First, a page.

The way Sean Perich tells it, the history of his company, Bakery Barn, is a typical entrepreneurial success story. He was a CPA and longtime weight lifter who turned sweat, determination, and a homemade protein cookie into a $6 million business in less than five years.
For Perich, the breakthrough moment came in 2003, when Bakery Barn started selling its baked protein products through contract manufacturing deals with larger brands. The company's first and biggest client, Apex Fitness, now sells Apex-branded Bakery Barn protein cookies and cookie bars at hundreds of 24-Hour Fitness gyms and other major outlets such as GNC and 7-Eleven.
Perich's senior management team at Bakery Barn is the same "ragtag bunch" that has been with him since the beginning: his brother, a former construction laborer; his sister, an art school graduate; his brother-in-law, who worked in a mailroom; his uncle, a former glass plant worker; and a family friend, a bartender. Not one, Perich proudly points out, is a culinary or business expert, and neither is he—the company president.
Back to Baking Basics
Their collective lack of experience didn't seem to be a problem when Bakery Barn was seeing year after year of stratospheric sales growth. But sometime around 2005, Bakery Barn's rise to the top stalled. Perich says sales have hovered around $6 million for the past three years. That has forced him to reevaluate the makeup of his leadership team—himself included.
"At a certain point, guts and hard work stop paying dividends," Perich admits. He says he now finds himself suffering from "good idea-itis"—a problem when none of his managers or directors were willing to curb his enthusiasm. "If I say, 'Let's spend time developing protein drinks,' they say, 'Great'—they won't question me," Perich says. He worries that time spent developing products like protein drinks and savory snacks has been a distraction—that perhaps Bakery Barn has strayed too far from what it does best: baking protein cookies.
Doug Tatum, a management consultant and author of No Man's Land: What to Do When Your Company Is Too Big to Be Small but Too Small to Be Big (BusinessWeek.com, 8/1/07) says many companies encounter similar problems when they grow to around 20 employees. That's when companies typically are forced to make the transition from the high-performance/cheap-labor model that worked in the startup phase of the business and start paying the real costs of labor and productivity. Perich, for example, didn't start paying himself a salary until 2005. "You can get a core group of people to work for cheap because they're like missionaries—but you can't get 20 or 30 people to do that." (Perich says Bakery Barn now has 32 full-time employees on its payroll.)
To survive and grow, Tatum says, companies have to be able to make a product customers will buy at normalized cost plus a profit. This stage in a company's growth—what Tatum dubbed no man's land—can be a painful one for companies like Bakery Barn. "It's naturally more fun to try to entertain new ideas than it is to do the hard, process-oriented work of taking the first good idea and making it even bigger," Tatum says.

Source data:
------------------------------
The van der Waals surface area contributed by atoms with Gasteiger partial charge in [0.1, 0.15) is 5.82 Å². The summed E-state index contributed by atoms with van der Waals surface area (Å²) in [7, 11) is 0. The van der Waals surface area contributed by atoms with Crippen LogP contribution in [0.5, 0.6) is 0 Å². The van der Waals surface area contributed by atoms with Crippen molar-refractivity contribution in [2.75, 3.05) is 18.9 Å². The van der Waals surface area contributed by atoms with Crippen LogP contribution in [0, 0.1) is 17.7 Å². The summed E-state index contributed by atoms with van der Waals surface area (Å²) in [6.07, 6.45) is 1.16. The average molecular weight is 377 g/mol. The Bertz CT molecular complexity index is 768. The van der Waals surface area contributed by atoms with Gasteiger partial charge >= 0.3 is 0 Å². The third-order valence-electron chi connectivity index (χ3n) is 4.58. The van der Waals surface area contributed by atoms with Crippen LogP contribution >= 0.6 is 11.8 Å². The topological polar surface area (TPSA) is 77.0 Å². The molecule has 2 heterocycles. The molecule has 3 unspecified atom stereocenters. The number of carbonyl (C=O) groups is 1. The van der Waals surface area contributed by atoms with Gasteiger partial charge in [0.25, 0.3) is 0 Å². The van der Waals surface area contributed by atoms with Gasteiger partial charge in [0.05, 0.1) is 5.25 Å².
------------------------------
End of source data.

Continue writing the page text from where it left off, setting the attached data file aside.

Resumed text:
Mission creep (BusinessWeek.com, 10/22/07) isn't the only leadership quandary that has slowed Bakery Barn down. Even though working with small-time distributors wasn't nearly as profitable as working with big brands like Apex, Perich continued selling a small number of cookies to local gyms under the Bakery Barn name through 2006.
Perich now chalks this up to a bit of magical thinking. "I had dreams of creating the next PowerBar," Perich says. As a lifelong muscle-head, "having my own brand that people who go to gyms eat would have been a source of pride."
Only recently did Perich face up to the problems in that scenario. He still believes in Bakery Barn but he's also come to the difficult realization that he has probably taken the company as far as he can. Perich sat down with his business partner (his father) and his team of directors and managers to tell them the hard truth: Bakery Barn needed a leader who could push the company through no man's land—and that leader wasn't him. "I am not the guy that is going to be able to lead this company to $25 million or $50 million dollars in business," Perich says. "I just don't know how to do it."
Knowing When to Cede Control
Last month, Perich hired a full-time comptroller to take over the bookkeeping duties he'd been handling; he's currently interviewing candidates to take over as president by early next year. He'll continue working with the company's new three-person research and development team to develop new products.
Giving up control is a big step, Perich says, and an emotional one: Bakery Barn "is not just a company for me," he says. But now that the most stressful chapter in his life is nearing its end, Perich is looking forward to spending time with his other children: Sydney, age 3, and Samantha, age 1.
Tatum advises companies entering no man's land to bring in seasoned senior executives with expertise in the industry and the direction in which the company is heading, but adds, "It doesn't necessarily have to be the guy at the top." He counsels entrepreneurs not to be intimidated into thinking they can't run a business—they might just need experienced "tour guides" to help show them the way. His advice: "Find out what you're good at, and hold on to that part of the business—then let the other parts of the business go."